Mine Site Greenhouse Gas Mitigation » Mine Site Greenhouse Gas Mitigation
One of the key challenges facing the Australian coal industry is to improve the sustainability of its operations and products. Previous research has demonstrated that significant gains can be made by mitigating the methane contained in mine ventilation air (MVA). Converting this methane into carbon dioxide will lead to an immediate reduction of 87% in global warming potential from coal mines in Australia, defined as the difference between emitting methane and carbon dioxide to atmosphere.
MVA emissions are characterised by very low methane concentrations (typically less than 1%) and high flow rates, with significant fluctuations in both. These attributes constitute the major barriers to the oxidation of the methane in MVA. Consequently, a cost effective mitigation technique has yet to be proven.
Porous burners are a possible lean-burn mitigation technology with the potential to overcome these challenges. They operate on the principle that the presence of a porous solid in the combustion chamber of the burner serves as a means of recirculating heat from the hot combustion products back to the incoming methane/air mixture; this preheating of the incoming mixture enables the burner to operate in 'ultralean' mode on gases with a methane concentration below the lean flammability limit for a free flame (5 vol% methane in air).
The project had two objectives: The first was to investigate the applicability of porous burners for the combustion of the methane component of MVA. This involved determining the lowest combustion limit able to be achieved, as well as operating and control methodologies for mine site implementation. The second was to investigate the underlying scientific principles of lean methane combustion, including the influence of firing rate and heat recovery. This research is relevant to all MVA mitigation technologies that use combustion, including the Megtec VocsidizerTM and CSIRO VamcatTM systems.
To meet both objectives, a novel porous burner with a design flowrate of 129 kg/hr and duty of 40 kW was constructed. The burner comprised a 90 cm high, 26 cm diameter cylindrical combustion chamber filled with a porous bed of 60% alumina, ½" ceramic saddles, combined with an arrangement of heat exchanger tubes for preheating the incoming methane/air mixture. In designing the burner a computational fluid dynamics model of gas flow into the combustion chamber was developed in order to verify the suitability of the design as regards providing an even flow distribution. The model was used to evaluate two alternative designs-one in which the methane and air feeds were separate, and the other in which they were premixed-the burner was ultimately constructed in the premixed configuration.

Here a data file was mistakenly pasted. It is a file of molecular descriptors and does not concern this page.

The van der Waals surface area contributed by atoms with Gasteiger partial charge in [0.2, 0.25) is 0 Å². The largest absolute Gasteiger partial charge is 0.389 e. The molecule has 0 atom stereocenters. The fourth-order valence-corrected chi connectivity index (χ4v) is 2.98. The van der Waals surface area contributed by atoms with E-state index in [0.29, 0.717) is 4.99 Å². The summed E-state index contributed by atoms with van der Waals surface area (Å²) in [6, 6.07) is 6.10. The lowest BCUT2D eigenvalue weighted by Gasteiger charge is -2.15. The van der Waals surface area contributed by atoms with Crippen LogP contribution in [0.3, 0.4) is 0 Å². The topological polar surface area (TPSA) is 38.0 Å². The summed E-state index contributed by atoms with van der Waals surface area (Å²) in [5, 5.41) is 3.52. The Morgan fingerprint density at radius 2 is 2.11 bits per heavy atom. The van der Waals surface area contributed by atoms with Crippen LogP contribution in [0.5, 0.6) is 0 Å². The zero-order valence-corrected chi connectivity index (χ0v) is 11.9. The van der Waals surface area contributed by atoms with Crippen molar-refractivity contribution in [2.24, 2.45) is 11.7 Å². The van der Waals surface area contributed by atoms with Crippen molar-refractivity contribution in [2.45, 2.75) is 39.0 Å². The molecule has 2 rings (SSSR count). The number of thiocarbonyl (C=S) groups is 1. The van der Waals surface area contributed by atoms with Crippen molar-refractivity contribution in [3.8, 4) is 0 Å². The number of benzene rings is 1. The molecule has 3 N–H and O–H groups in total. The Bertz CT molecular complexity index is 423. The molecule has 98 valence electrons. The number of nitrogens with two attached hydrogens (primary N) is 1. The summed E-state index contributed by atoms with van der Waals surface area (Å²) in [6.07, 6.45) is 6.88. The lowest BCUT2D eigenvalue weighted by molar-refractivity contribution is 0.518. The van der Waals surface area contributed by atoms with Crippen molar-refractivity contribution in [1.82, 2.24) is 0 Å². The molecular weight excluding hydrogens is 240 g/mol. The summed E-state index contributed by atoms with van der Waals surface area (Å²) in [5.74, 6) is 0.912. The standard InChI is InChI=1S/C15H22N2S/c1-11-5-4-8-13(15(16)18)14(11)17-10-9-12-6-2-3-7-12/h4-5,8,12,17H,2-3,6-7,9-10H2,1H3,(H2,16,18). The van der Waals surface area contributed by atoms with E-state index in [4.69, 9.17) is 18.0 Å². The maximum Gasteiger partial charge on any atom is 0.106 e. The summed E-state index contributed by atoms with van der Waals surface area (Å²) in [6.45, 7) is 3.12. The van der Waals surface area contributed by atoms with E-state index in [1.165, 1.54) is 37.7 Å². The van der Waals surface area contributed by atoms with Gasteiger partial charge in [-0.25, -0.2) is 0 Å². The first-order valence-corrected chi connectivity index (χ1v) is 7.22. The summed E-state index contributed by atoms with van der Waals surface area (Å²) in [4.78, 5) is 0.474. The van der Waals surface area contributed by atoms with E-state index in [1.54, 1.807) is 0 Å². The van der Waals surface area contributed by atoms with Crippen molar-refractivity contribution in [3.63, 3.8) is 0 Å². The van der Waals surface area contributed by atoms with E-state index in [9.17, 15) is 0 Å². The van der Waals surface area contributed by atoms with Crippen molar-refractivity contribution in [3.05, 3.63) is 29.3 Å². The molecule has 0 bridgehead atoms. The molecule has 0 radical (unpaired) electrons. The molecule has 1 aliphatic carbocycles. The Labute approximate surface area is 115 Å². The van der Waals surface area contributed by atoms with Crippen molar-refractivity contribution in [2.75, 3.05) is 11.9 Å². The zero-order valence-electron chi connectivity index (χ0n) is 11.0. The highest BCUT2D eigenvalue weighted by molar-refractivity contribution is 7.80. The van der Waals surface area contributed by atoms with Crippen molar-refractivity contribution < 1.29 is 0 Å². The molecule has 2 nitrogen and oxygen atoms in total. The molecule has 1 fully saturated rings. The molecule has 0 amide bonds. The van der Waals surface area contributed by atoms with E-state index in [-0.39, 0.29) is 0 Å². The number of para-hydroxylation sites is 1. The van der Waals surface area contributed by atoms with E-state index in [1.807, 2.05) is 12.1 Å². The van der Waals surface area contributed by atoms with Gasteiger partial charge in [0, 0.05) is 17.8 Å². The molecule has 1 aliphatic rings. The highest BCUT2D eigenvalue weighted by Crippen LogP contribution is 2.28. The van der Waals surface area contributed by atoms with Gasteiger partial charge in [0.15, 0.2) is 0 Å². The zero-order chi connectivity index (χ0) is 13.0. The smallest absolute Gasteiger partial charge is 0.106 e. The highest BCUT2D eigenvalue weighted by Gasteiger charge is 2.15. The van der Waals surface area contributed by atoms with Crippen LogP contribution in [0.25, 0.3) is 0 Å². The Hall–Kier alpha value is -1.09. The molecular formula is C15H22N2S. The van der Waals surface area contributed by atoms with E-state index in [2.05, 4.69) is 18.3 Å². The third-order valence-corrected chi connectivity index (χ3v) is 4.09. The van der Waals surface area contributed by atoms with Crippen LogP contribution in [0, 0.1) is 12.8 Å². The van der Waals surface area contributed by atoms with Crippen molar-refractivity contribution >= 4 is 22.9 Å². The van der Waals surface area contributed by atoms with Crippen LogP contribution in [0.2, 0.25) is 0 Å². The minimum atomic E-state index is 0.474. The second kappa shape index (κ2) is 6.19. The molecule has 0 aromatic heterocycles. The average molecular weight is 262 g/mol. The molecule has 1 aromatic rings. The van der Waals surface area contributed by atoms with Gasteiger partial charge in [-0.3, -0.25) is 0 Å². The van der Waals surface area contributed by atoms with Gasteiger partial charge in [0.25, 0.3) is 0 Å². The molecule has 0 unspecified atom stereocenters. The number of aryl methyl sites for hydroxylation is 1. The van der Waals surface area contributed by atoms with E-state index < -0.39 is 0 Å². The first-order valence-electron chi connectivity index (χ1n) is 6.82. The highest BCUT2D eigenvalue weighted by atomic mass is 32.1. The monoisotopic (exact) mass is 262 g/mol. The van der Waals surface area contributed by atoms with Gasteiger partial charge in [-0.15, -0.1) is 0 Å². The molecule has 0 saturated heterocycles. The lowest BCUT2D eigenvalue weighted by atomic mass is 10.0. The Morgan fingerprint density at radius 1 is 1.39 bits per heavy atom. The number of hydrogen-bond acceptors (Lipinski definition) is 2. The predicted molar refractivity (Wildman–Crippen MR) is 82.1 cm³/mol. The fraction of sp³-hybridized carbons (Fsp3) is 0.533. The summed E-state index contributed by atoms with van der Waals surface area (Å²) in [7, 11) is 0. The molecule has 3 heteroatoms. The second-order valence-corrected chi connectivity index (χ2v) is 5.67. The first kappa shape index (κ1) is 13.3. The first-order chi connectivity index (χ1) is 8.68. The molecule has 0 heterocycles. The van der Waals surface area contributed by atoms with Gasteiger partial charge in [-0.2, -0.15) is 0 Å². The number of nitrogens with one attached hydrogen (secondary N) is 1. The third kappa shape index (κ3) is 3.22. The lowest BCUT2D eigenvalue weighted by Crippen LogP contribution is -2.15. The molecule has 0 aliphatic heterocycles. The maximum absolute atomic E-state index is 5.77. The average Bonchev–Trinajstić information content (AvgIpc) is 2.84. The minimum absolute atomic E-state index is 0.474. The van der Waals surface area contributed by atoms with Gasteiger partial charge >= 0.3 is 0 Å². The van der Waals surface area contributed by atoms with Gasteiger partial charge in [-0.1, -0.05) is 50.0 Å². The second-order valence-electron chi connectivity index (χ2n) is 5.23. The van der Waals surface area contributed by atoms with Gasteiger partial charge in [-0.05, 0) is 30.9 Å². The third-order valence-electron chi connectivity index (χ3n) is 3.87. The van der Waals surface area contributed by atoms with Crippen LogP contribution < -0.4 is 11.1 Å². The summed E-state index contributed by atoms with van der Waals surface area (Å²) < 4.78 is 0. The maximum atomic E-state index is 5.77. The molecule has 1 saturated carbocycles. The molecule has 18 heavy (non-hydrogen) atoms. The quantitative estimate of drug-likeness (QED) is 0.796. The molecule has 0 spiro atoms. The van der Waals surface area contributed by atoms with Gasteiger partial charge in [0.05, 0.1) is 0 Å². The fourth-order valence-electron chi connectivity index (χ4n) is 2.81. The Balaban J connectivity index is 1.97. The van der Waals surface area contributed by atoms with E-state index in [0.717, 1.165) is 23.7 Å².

A series of experiments was undertaken in which burner operating conditions were systematically varied and the temperature profile in the porous bed measured to determine if, and where in the bed, the flame stabilized. The exhaust gas was monitored for carbon monoxide and unburned hydrocarbons to confirm that combustion was complete. In respect of the first project objective, results illustrating transient combustion at a feed methane concentration of 0.5% are presented, along with a novel control strategy for continuous operation of a porous burner system at an operating mine site that does not require a flow reversal system. In respect of the second objective, results illustrating the burner's full operating range, behaviour and performance are presented.
Stable (i.e. with a stable flame front) ultra-lean combustion was demonstrated at methane concentrations of > 3 vol% methane at firing rates between 50 and 300 kW/m2, with transient combustion (i.e. a moving flame front) observed for more dilute mixtures (0.5 vol%). The combustion process was very stable to perturbations in the methane concentration and flow rate, typically taking several hours to react to any changes. When operating in the transient combustion regime, the depth of the bed allowed for ~ 45 minutes of combustion before a spike of higher concentration gas was required to return to flame front to the bottom of the bed. This process could be repeated indefinitely.
The collective results from the project suggest that porous burners are a suitable technology for MVA methane mitigation; they are simple and low cost with similar performance limits to existing MVA combustion technologies.
Further research is recommended into the use of stable, high temperature combustion catalysts supported on novel porous materials that will improve operating performance (i.e. lower the methane concentration limit and reduce the bed pressure drop) and consequently decrease operating costs. The completion of an engineering study is also recommended; such a study should incorporate an assessment of the commercialisation potential of the technology, including capital and operating costs, mine vent integration and options for remote operation.